So you have a submission you want to go for in training… But your training partners keep defending it.
Could it be because your technique sucks? Well, it most certainly could be.
But it could also be because you’re easy to predict. Because you’re not attacking in dilemmas.
What does “attacking in dilemmas” mean?
John Danaher explains further:
Whenever you can – attack in pairs of moves rather than a single move.
If possible, choose a pair that go in opposite directions so that as opponent defends one he walks into the other.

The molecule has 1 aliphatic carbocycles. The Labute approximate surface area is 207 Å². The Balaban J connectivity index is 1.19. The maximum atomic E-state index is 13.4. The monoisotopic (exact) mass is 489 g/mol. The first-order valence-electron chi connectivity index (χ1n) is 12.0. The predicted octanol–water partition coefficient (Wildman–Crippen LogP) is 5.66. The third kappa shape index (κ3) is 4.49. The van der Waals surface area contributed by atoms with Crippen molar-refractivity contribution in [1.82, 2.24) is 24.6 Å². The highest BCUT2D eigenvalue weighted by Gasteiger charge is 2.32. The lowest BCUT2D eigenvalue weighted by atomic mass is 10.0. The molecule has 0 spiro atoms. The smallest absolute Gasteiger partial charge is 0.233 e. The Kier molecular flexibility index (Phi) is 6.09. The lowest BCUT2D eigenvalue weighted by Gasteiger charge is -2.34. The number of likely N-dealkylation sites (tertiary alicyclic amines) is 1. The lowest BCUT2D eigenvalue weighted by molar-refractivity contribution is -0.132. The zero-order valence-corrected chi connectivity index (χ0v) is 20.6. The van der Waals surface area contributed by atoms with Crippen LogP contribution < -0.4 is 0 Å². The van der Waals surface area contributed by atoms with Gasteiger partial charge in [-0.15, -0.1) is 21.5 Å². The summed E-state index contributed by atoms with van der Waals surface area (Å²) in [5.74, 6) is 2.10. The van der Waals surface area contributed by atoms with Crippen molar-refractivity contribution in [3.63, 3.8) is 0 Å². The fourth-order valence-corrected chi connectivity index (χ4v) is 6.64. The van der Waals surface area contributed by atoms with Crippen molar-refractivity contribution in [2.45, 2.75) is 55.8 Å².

He shares a great example:
When getting past an opponent’s defensive arms you can attack inside the arms towards the centerline or outside the arms at an angle towards the back – the more an opponent invests in defending one, the more vulnerable he becomes to the other.
Play these two off against each other and you’ll find it much easier to get past resistance.
Of course, this principle isn’t tied to just this or similar examples.
You should seek it out in the whole of BJJ:
This foundational principle is at the heart of all good Jiu-Jitsu.
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